ConsultantsSocietat Orgànica, PAuS (Coque Claret i Dani Calatayud), Grisel·la Iglesias (Àurea acústica)
CollaboratorsMiguel Nevado, AumedesDAP
Text description provided by the architects. La Borda housing cooperative is a development self-organized by its users to access decent, non-speculative housing that places its use value in the center, through a collective structure. The idea of a housing cooperative was born in 2012 as a project of Can Batlló driven by the community in the process of recovery of the industrial premises, and the neighborhood and cooperative fabric of the Sants neighborhood of Barcelona. The project is located on a public land of social housing, with a leasehold of 75 years. Located in Constitució Street, in a bordering position of the industrial area of Can Batlló with a facade to the existing neighborhood of La Bordeta.
There are three fundamental and cross-sectional principles of the project, (1) redefine the collective housing program. The building program proposes 28 units (40, 60 and 75m²) and community spaces that allow stretching the fact of living, from the private space to the public space to enhance the community life. These spaces are: kitchen-dining room, laundry, multipurpose space, space for guests, health and care space, storage in each plant, and exterior and semi-exterior spaces such as the patio and roofs. All of them articulated around a central courtyard, a large relationship space reminiscent of the "corralas", a typology of popular housing in central and southern parts of Spain.
(2) sustainability and environmental quality. The objective is to build with the lowest environmental impact possible, both in the construction work and during its life and, above all, achieve comfort in homes with minimum consumption, to reduce the overall costs of access to housing and eliminate the possibility of energy poverty among users. We started from the conviction that the best strategy is to reduce the initial demand of all the environmental vectors of the building (energy, water, materials and waste), especially at the energy level, where we prioritized passive strategies to achieve maximum use of existing resources.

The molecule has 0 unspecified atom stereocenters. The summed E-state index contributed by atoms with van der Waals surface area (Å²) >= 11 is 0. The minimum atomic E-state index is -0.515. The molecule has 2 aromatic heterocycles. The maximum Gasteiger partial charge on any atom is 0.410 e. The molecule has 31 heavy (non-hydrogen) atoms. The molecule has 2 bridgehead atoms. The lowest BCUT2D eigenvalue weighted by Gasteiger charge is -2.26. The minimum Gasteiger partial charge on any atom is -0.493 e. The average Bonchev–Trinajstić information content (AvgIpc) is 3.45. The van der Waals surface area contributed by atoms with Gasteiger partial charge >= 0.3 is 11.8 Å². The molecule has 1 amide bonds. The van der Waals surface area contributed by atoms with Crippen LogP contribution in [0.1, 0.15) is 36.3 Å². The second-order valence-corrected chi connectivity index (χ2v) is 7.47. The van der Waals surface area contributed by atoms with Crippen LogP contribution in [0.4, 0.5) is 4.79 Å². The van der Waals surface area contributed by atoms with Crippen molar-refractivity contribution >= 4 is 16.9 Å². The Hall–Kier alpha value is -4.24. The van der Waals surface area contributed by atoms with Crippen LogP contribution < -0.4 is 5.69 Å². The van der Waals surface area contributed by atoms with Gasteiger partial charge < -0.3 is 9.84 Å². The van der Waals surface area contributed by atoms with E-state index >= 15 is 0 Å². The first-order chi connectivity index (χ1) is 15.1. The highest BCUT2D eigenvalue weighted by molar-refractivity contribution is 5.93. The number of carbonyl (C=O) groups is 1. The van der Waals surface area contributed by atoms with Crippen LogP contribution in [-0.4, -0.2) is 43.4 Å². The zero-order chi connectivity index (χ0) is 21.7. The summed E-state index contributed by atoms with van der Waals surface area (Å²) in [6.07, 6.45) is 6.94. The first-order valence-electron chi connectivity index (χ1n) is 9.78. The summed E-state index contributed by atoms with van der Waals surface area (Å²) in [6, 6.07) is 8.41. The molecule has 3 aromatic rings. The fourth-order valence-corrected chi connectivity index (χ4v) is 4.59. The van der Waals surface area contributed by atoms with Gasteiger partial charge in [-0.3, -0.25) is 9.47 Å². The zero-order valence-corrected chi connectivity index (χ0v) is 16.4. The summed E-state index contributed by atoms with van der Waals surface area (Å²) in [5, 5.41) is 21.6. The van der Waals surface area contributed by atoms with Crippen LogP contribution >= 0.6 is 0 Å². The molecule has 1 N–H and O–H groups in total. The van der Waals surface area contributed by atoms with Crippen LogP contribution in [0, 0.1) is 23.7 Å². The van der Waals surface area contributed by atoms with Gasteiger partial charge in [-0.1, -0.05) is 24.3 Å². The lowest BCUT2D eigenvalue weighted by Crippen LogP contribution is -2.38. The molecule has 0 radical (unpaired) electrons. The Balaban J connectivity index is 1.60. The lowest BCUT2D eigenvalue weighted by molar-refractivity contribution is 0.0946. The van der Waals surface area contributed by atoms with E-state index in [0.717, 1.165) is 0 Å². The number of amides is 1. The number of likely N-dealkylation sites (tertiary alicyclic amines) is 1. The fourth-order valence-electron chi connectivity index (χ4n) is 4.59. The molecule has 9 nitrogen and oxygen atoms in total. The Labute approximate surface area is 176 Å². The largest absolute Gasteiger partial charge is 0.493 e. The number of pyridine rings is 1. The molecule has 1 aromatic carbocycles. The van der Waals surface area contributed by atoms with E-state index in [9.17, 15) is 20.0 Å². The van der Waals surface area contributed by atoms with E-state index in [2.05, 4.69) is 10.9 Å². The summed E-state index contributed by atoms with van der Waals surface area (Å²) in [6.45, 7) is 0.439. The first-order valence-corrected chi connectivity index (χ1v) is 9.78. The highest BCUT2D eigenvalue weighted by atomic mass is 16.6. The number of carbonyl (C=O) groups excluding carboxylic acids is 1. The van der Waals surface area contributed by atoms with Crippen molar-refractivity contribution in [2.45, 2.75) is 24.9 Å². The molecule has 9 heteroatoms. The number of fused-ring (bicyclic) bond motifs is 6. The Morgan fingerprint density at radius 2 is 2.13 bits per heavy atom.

(3) user participation. Self-promotion and subsequent collective management implies that the participation of future users in the process (design, construction and use) is the most important and differential variable of the project, generating an opportunity to meet and project with them and their specific needs . During the design, the participation was articulated through the architecture commission, which was the link between the technical team and the general assembly, and the one in charge of preparing the architectural workshops. We have conducted an imaginary workshop, program, project strategies, environmental strategies, typology, and sessions for the validation of the preliminary project.